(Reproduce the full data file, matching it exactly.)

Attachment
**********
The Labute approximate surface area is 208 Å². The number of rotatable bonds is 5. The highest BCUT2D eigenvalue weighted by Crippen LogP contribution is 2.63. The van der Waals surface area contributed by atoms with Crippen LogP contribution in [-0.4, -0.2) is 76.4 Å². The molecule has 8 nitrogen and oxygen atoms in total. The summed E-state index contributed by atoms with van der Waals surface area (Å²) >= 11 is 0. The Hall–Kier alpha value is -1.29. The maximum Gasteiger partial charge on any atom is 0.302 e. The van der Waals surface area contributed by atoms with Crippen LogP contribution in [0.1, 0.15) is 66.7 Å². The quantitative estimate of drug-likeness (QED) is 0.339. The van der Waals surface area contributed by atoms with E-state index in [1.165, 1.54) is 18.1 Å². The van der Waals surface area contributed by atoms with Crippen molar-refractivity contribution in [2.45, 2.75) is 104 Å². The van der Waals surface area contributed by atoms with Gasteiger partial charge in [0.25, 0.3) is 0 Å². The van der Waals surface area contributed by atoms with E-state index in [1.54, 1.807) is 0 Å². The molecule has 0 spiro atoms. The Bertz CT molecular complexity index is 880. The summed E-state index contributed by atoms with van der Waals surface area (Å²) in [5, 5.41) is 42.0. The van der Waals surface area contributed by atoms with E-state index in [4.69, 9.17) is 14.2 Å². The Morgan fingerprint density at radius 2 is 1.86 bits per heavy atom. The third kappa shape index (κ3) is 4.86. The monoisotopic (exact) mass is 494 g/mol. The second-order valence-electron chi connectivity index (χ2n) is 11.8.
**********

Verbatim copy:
The Labute approximate surface area is 208 Å². The number of rotatable bonds is 5. The highest BCUT2D eigenvalue weighted by Crippen LogP contribution is 2.63. The van der Waals surface area contributed by atoms with Crippen LogP contribution in [-0.4, -0.2) is 76.4 Å². The molecule has 8 nitrogen and oxygen atoms in total. The summed E-state index contributed by atoms with van der Waals surface area (Å²) >= 11 is 0. The Hall–Kier alpha value is -1.29. The maximum Gasteiger partial charge on any atom is 0.302 e. The van der Waals surface area contributed by atoms with Crippen LogP contribution in [0.1, 0.15) is 66.7 Å². The quantitative estimate of drug-likeness (QED) is 0.339. The van der Waals surface area contributed by atoms with E-state index in [1.165, 1.54) is 18.1 Å². The van der Waals surface area contributed by atoms with Crippen molar-refractivity contribution in [2.45, 2.75) is 104 Å². The van der Waals surface area contributed by atoms with Gasteiger partial charge in [0.25, 0.3) is 0 Å². The van der Waals surface area contributed by atoms with E-state index in [1.54, 1.807) is 0 Å². The molecule has 0 spiro atoms. The Bertz CT molecular complexity index is 880. The summed E-state index contributed by atoms with van der Waals surface area (Å²) in [5, 5.41) is 42.0. The van der Waals surface area contributed by atoms with E-state index in [4.69, 9.17) is 14.2 Å². The Morgan fingerprint density at radius 2 is 1.86 bits per heavy atom. The third kappa shape index (κ3) is 4.86. The monoisotopic (exact) mass is 494 g/mol. The second-order valence-electron chi connectivity index (χ2n) is 11.8.